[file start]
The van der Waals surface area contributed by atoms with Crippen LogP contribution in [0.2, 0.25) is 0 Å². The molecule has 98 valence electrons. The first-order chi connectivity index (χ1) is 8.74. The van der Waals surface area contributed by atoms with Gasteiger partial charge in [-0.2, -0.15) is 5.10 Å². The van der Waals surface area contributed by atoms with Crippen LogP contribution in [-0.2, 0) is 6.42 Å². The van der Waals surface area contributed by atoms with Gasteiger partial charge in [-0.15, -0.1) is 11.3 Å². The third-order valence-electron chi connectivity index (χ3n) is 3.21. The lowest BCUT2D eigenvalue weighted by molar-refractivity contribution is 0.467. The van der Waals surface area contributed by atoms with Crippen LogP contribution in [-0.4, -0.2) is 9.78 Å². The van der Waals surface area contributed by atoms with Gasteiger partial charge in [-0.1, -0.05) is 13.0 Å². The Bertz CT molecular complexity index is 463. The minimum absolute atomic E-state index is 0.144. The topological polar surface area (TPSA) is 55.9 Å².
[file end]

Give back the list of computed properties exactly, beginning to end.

The van der Waals surface area contributed by atoms with Crippen LogP contribution in [0.2, 0.25) is 0 Å². The molecule has 98 valence electrons. The first-order chi connectivity index (χ1) is 8.74. The van der Waals surface area contributed by atoms with Gasteiger partial charge in [-0.2, -0.15) is 5.10 Å². The van der Waals surface area contributed by atoms with Crippen LogP contribution in [-0.2, 0) is 6.42 Å². The van der Waals surface area contributed by atoms with Gasteiger partial charge in [-0.15, -0.1) is 11.3 Å². The third-order valence-electron chi connectivity index (χ3n) is 3.21. The lowest BCUT2D eigenvalue weighted by molar-refractivity contribution is 0.467. The van der Waals surface area contributed by atoms with Crippen LogP contribution in [-0.4, -0.2) is 9.78 Å². The van der Waals surface area contributed by atoms with Gasteiger partial charge in [-0.1, -0.05) is 13.0 Å². The Bertz CT molecular complexity index is 463. The minimum absolute atomic E-state index is 0.144. The topological polar surface area (TPSA) is 55.9 Å².